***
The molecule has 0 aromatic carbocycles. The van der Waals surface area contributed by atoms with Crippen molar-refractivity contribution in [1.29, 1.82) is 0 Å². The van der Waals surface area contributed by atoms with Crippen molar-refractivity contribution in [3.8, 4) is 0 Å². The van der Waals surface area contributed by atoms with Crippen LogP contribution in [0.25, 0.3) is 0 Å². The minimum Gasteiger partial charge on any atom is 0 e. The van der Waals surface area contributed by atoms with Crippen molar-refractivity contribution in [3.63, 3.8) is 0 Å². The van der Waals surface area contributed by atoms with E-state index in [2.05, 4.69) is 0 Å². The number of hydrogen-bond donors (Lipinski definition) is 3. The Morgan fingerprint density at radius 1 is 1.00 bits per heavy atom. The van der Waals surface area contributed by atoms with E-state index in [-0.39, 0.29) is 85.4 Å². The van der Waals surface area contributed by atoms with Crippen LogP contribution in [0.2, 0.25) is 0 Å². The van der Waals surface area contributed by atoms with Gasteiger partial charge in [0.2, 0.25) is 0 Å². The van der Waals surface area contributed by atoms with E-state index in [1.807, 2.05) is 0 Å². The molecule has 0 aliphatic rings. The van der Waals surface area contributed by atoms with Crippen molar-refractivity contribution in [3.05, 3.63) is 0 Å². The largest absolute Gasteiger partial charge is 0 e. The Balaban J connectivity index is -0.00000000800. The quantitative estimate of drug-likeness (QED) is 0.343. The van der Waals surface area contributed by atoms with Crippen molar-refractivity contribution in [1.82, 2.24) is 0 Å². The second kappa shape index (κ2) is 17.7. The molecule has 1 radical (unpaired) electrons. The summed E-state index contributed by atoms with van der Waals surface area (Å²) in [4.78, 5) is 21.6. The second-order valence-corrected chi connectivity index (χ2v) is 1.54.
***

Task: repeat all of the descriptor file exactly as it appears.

The molecule has 0 aromatic carbocycles. The van der Waals surface area contributed by atoms with Crippen molar-refractivity contribution in [1.29, 1.82) is 0 Å². The van der Waals surface area contributed by atoms with Crippen molar-refractivity contribution in [3.8, 4) is 0 Å². The van der Waals surface area contributed by atoms with Crippen LogP contribution in [0.25, 0.3) is 0 Å². The minimum Gasteiger partial charge on any atom is 0 e. The van der Waals surface area contributed by atoms with Crippen molar-refractivity contribution in [3.63, 3.8) is 0 Å². The van der Waals surface area contributed by atoms with E-state index in [2.05, 4.69) is 0 Å². The number of hydrogen-bond donors (Lipinski definition) is 3. The Morgan fingerprint density at radius 1 is 1.00 bits per heavy atom. The van der Waals surface area contributed by atoms with E-state index in [-0.39, 0.29) is 85.4 Å². The van der Waals surface area contributed by atoms with Crippen LogP contribution in [0.2, 0.25) is 0 Å². The van der Waals surface area contributed by atoms with Gasteiger partial charge in [0.2, 0.25) is 0 Å². The van der Waals surface area contributed by atoms with E-state index in [1.807, 2.05) is 0 Å². The molecule has 0 aliphatic rings. The van der Waals surface area contributed by atoms with Crippen molar-refractivity contribution in [3.05, 3.63) is 0 Å². The largest absolute Gasteiger partial charge is 0 e. The Balaban J connectivity index is -0.00000000800. The quantitative estimate of drug-likeness (QED) is 0.343. The van der Waals surface area contributed by atoms with Crippen molar-refractivity contribution in [1.82, 2.24) is 0 Å². The second kappa shape index (κ2) is 17.7. The molecule has 1 radical (unpaired) electrons. The summed E-state index contributed by atoms with van der Waals surface area (Å²) in [4.78, 5) is 21.6. The second-order valence-corrected chi connectivity index (χ2v) is 1.54.